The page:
Thought Two: What happens when someone runs out of hit points?  Looking at Chainmail reminded me of D&D's wargame heritage.  Wargames normally don't really care whether a chit full of troops is dead to a man.  Although the term 'killed' might be bandied about, we're really talking about casualties, a concept which covers a lot of ground besides outright death.  Any troop that can't fight is a casualty, whatever the circumstances.  Troops too wounded to fight are casualties.  As are those troops that are captured, missing, or disabled by psychological trauma.  To a general mustering forces for the next battle, a deserter is a casualty.  From this point of view, equating running out of hit points with pushing up the daisies over-simplifies the situation.  That's one of the reasons some minis games have random die charts like the one near the end of this post to determine the fate of special figures that have been "killed".  Here's a similar chart I first developed back in 2007 for when PCs and their minions hit zero HP.

Death's Door, v1.1.

PC's and important NPCs roll on this chart when their supply of hit points have been completely exhausted. First level PCs add one to their roll.

1. Dead. Only Raise Dead or Reincarnation can help now.
2. Mostly Dead, as in The Princess Bride. Character can take no actions until roused by magic. Cure Light Wounds or a healing potion each have a 50% chance of working. Each of these methods may only be tried once. Cure Serious Wounds always works. Revived characters are -4 on to-hits, saves, and damage for d12 days.
3. Major Wound. Knocked unconscious, awaken as per number 5 below. Loss of d6 stat points, each coming off a random stat. Total debilitation for d6 months, after which stat loss heals at one point per month of complete rest, except for the last point of stat loss, which is permanent. Cure Serious Wounds turns the months of recovery into weeks but otherwise provides no further assistance.
4. Unconscious and Bleeding. Must save versus Death Ray d6 rounds from now, then d6 turns later, then d6 hours. Any failed save results in death. Any cure spell or healing potion halts the bleeding, allowing the character to regain consciousness with one hit point. Someone taking 1 round for first aid and rolling Wis or lower on d20 slows the bleeding, bumping the check interval up to turns/hours/days. After such a wound hit points heal naturally at a weekly rather than daily rate until the character is fully restored. Awaken as per number 5 below.
5. Knocked out. Awaken d6 turns later with one hit point. All attacks, damage rolls, and saves are at -2 until the character gets d12 days of rest.
6+. Close call. Character still has 1 hit point. No further effect.

Maybe I should do a new revision with captured, missing, desertion and/or shell-shock as possibilities.  Another way to go would be a gristly Rolemaster/Arduin Grimoire style crit shart that one rolls on anytime you get whacked down to zero HP.  Most NPCs would give up or run away at that point, but the PCs could buck up and fight on.  Every subsequent hit would mean additional rolls on the gruesome critical strike charts.

Wednesday, March 24, 2010

best of the best

So I've got this plastic clamshell-type container I bought in the hobby section of the local Target many years ago.  I'm pretty sure it was marketed as the perfect storage device for scrapbooking.  Anyway, I decided to see how much awesome I could squeeze into it and ended up with a sort of personal top ten list of out-of-print stuff.  Here's what I've got in that container, in no particular order:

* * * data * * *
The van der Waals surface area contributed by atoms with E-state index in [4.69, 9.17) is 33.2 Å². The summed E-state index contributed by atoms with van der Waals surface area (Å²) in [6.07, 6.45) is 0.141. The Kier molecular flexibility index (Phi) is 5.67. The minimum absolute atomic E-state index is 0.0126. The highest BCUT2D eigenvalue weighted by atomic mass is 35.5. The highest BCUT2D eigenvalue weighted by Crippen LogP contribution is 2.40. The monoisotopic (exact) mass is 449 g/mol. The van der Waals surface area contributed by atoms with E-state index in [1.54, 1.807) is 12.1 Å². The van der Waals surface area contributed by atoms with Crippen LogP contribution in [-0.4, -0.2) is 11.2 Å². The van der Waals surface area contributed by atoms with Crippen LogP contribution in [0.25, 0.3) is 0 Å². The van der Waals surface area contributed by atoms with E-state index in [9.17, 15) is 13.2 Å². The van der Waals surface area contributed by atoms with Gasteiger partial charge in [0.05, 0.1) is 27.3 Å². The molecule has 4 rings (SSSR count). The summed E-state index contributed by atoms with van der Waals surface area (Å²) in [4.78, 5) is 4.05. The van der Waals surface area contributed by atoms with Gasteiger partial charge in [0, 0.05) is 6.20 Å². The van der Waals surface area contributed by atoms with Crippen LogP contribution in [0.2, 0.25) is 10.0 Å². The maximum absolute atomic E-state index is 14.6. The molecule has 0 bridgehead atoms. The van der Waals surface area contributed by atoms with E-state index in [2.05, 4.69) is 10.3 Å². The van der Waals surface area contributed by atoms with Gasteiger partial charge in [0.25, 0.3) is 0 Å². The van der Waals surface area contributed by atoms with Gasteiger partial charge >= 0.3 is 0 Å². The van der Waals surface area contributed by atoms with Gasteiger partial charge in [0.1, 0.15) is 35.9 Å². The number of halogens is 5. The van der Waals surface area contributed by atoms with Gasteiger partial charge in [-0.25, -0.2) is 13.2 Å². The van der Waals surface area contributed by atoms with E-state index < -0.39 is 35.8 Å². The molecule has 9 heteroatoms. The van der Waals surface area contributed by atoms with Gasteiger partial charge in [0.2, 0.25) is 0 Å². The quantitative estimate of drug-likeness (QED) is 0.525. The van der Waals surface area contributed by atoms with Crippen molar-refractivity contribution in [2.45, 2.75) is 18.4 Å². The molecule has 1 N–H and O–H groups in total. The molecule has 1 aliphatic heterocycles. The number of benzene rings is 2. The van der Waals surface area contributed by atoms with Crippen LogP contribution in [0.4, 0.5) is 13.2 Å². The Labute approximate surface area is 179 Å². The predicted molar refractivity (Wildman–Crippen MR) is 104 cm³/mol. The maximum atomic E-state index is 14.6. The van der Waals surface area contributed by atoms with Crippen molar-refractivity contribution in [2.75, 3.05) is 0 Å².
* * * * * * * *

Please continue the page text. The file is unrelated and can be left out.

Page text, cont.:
'78 Basic D&D rules (Holmes)
'81 Basic D&D rules (Moldvay)
'81 Expert D&D rules
B2 Keep on the Borderlands
Best of the Dragon, vol 1
Ready Ref Sheets
The Dungeoneer: The Adventuresome Compedium of Issues 1-6
Rat on a Stick
Verbosh
The Unknown Gods
The Arduin Grimoire, vol 1


Okay, that's actually eleven items, but the '81 rulebooks are a single game split into two manuals.  Looking at all that stuff together and I can't help but imagine it as one sweet-as-hell campaign.

I'd love to see a similar list of out-of-print items from other folks.  Please share in the comments or post to your own blog!

Art thou feeling it now, Mr. Krabs?


From "Mid-Life Crustacean", Spongebob Squarepants season 3.

Tuesday, March 23, 2010

more on DCC the RPG

I've had a couple more requests for further info on the Dungeon Crawl Classics rpg that Joe Goodman has been playtesting at some cons.  Below's a list of what I know.  Keep in mind that I played one session with zero level characters, so my experience with this game is limited.  Also, DCC-rpg is due out in 2011 and still in early draft form, so what I say here may not be true of the final game.
  • Roll 3d6 in order for six stats: Strength, Agility, Stamina, Intelligence, Personality, Luck
  • Stat bonuses work as in 3.x: +1 for 12-13, +2 for 14-15, +3 for 16-17, etc.
  • Strength modifies melee attacks and damage.
  • Agility modifies missile attacks (and damage?  I'm not sure), intiative, Armor Class and Reflex saves
  • Stamina modifies hit points and Fort saves
  • Intelligence modifies spell casting rolls (see Sunday's post for how that works) and Will saves
  • We didn't really talk to any NPCs, so I don't know how Personality works
  • Luck is weird.  What it modfies is determined by a separate d8 roll.  I ended up with my Luck modifying all damage rolles.  Other guys got mods to saves and to-hits.  Also, Goodman noted that Luck is subject to alteration much moreso than other stats.
  • Most operations are d20 throws.
  • AC is ascending, base 10.  Scale mail is +4 AC, chain +5.
  • Weapon damage seems pretty much like you'd expect.  A battleaxe does d8, a spear does d6, etc.